Choose an object (a seashell, a hairbrush, a bird nest, a rolling pin). It should not be anything symbolic (such as a doll, a wedding ring, or a flag). Write five lines about the object, using a different sense in each line (sight, sound, touch, taste, smell). Then ask the object a question, listen for its answer, and write the question, the answer, or both.
Participants post their poems to a Padlet. Michelle features some of the entries throughout the month (she featured mine on March 23), and then does a wrap-up at the end of the month, which just so happens to be today!
Since I force hyacinth bulbs every winter, and I hadn't posted a new hyacinth poem yet in 2017 (I posted a poem in November in anticipation of forcing bulbs, click here), I decided to write an ode to a hyacinth glass. Once I had it written, I added it to the March Padlet and then I illustrated it to use today. I'm not sure I directly used all the senses, but there are enough hints throughout. The question is unasked, but the answer is obvious!
© Diane Mayr, all rights reserved.
Ode to a Hyacinth Glass
Once crystalline now coated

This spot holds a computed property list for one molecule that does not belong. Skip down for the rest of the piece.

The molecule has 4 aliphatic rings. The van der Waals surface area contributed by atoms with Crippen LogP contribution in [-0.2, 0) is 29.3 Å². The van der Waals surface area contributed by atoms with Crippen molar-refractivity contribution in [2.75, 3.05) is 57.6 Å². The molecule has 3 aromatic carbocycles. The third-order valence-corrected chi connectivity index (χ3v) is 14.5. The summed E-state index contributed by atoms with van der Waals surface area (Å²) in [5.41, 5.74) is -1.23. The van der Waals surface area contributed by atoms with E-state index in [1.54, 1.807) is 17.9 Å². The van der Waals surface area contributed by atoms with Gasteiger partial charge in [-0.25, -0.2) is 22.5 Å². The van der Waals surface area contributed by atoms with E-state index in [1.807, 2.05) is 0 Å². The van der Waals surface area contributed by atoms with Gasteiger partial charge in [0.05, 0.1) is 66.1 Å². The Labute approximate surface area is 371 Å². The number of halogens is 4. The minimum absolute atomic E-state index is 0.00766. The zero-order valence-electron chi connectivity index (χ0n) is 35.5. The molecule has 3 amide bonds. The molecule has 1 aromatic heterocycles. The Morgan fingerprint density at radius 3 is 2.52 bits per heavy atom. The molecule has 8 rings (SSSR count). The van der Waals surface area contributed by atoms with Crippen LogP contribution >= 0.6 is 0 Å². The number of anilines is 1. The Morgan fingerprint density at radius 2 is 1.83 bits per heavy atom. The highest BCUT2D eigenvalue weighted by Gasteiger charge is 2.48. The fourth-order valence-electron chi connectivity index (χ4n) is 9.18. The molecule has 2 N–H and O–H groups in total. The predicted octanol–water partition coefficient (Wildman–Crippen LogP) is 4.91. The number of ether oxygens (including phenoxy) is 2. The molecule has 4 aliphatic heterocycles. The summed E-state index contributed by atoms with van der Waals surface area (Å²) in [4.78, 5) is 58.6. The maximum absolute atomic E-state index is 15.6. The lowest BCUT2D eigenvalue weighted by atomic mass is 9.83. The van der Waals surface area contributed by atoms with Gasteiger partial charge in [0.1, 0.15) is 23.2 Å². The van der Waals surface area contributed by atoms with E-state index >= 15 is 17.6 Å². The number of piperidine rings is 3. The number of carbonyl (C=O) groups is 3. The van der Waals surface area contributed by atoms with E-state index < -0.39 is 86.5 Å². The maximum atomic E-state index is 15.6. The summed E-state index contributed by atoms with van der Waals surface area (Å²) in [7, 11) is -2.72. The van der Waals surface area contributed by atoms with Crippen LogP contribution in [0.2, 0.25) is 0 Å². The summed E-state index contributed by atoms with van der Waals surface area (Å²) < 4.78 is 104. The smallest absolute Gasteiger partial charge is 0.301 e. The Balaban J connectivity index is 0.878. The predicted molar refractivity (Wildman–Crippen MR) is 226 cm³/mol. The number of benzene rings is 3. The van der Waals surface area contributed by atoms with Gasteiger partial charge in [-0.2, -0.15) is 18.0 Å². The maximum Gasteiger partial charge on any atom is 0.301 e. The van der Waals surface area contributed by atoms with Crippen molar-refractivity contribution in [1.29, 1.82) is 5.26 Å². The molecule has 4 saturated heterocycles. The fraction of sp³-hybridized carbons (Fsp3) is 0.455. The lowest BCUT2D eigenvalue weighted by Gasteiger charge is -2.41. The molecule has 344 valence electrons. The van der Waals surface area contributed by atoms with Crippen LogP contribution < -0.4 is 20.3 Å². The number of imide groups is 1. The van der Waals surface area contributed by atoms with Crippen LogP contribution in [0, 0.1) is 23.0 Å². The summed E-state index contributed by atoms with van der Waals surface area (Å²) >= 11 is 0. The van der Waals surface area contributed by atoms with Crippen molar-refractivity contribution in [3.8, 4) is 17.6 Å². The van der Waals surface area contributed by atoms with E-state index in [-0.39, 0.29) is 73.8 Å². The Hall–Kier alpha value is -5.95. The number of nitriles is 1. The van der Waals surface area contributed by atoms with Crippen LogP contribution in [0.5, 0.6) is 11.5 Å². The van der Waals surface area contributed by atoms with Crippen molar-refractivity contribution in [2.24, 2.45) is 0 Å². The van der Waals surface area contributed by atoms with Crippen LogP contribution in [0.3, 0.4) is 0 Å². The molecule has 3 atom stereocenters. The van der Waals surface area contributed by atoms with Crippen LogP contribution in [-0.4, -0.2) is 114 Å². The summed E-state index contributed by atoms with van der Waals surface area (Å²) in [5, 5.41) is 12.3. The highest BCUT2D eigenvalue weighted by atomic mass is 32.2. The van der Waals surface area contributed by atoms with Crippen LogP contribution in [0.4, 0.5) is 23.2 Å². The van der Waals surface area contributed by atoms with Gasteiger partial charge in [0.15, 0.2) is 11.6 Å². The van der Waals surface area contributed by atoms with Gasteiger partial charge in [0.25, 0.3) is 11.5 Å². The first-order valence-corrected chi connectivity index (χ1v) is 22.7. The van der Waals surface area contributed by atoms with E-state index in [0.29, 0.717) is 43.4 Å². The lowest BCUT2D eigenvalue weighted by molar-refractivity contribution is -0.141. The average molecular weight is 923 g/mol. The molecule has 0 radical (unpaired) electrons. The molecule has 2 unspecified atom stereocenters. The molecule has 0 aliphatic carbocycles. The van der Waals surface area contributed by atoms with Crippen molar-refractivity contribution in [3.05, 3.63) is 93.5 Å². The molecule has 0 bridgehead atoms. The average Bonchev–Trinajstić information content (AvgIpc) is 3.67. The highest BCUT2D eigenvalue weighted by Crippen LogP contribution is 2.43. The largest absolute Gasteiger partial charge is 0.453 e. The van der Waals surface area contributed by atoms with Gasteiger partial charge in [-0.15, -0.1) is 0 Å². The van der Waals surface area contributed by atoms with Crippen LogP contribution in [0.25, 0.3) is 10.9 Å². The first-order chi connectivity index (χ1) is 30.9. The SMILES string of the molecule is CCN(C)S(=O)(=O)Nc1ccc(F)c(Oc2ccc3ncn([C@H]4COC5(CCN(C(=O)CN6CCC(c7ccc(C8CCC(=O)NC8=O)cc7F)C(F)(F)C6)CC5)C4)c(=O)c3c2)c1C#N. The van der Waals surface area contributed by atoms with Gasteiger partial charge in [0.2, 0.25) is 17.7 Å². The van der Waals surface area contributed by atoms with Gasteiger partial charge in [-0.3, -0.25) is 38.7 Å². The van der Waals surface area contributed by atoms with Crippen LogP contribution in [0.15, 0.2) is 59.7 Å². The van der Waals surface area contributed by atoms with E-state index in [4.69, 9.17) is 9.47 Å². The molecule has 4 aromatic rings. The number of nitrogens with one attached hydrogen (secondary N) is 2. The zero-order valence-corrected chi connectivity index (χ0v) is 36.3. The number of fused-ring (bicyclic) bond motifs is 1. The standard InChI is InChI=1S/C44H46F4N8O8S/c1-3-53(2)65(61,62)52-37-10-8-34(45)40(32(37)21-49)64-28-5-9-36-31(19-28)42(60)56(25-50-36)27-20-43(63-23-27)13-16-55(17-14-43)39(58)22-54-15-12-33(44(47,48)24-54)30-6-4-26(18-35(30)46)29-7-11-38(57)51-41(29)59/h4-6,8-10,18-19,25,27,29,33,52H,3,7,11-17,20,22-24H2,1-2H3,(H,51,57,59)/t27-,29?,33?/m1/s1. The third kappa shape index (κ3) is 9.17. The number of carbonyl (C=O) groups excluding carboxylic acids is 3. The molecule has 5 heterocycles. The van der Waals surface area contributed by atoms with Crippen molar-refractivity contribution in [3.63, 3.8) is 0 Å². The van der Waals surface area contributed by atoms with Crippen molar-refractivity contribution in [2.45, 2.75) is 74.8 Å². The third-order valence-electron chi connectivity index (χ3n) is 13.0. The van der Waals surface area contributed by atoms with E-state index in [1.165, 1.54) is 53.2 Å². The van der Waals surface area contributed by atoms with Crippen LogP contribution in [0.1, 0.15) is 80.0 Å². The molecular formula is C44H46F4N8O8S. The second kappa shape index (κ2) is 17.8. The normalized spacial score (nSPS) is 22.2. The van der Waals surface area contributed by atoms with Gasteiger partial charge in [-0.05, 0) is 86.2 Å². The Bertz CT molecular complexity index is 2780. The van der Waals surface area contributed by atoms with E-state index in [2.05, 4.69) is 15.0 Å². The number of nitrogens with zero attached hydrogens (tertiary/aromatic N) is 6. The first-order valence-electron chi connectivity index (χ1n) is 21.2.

with the grime of rotted sheaths
and root hairs shed, your new bulb's
nascent roots tickle the water
silently absorbing all it needs
to flower. Jewel tones and heady
fragrance, winter consolation.
I have a second ode, which is more of an advertisement for citrus growers than a poem!
Ode to a Clementine
Oh, my darlin' thin-skinned citrus!
You fit nicely in anyone's hand.
The rip of your skin, clean. A fragrant
promise of tangy sweetness within each
netted segment, released in a touch.
One is hardly enough, so bring them on!
Love that vitamin C & natural sugar energy.
Amy at The Poem Farm is playing Round-Up host this week, so be sure to stop by!
April is practically upon us, and that means it'll be National Poetry Month. This year I'm going to continue the series of NPM poems I call "Ekphrastic Mondays." Each year during the month of April, I have an ekphrastic (art inspired by art) poem. This is the fifth year. If you're interested in what I've done in the past, click on the label on the right. Last year I featured Childe Hassam's work, and this year I'll be writing poems about Nicolas Tarkhoff's paintings. Tarkhoff and Hassam worked at approximately the same time, and both were impressionist painters. Come back on April 3 for the first Ekphrastic Monday.